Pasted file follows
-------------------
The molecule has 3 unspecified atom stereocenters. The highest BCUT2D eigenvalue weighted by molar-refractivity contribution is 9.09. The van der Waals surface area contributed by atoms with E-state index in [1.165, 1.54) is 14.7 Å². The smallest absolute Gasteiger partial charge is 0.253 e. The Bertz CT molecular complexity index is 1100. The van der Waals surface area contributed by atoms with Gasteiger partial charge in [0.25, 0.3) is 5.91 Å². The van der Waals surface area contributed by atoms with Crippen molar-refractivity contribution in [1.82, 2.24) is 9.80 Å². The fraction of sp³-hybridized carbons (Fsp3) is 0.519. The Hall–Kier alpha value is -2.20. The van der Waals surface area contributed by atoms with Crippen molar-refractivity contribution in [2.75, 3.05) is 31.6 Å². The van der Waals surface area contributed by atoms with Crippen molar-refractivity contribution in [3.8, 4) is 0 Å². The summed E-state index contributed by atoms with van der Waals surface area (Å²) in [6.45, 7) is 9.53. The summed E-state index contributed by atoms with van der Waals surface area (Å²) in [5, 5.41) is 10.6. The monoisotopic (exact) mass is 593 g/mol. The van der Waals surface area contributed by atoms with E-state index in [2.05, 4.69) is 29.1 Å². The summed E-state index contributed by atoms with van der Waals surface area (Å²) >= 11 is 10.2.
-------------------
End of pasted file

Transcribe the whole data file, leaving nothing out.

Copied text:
The molecule has 3 unspecified atom stereocenters. The highest BCUT2D eigenvalue weighted by molar-refractivity contribution is 9.09. The van der Waals surface area contributed by atoms with E-state index in [1.165, 1.54) is 14.7 Å². The smallest absolute Gasteiger partial charge is 0.253 e. The Bertz CT molecular complexity index is 1100. The van der Waals surface area contributed by atoms with Gasteiger partial charge in [0.25, 0.3) is 5.91 Å². The van der Waals surface area contributed by atoms with Crippen molar-refractivity contribution in [1.82, 2.24) is 9.80 Å². The fraction of sp³-hybridized carbons (Fsp3) is 0.519. The Hall–Kier alpha value is -2.20. The van der Waals surface area contributed by atoms with Crippen molar-refractivity contribution in [2.75, 3.05) is 31.6 Å². The van der Waals surface area contributed by atoms with Crippen molar-refractivity contribution in [3.8, 4) is 0 Å². The summed E-state index contributed by atoms with van der Waals surface area (Å²) in [6.45, 7) is 9.53. The summed E-state index contributed by atoms with van der Waals surface area (Å²) in [5, 5.41) is 10.6. The monoisotopic (exact) mass is 593 g/mol. The van der Waals surface area contributed by atoms with E-state index in [2.05, 4.69) is 29.1 Å². The summed E-state index contributed by atoms with van der Waals surface area (Å²) >= 11 is 10.2.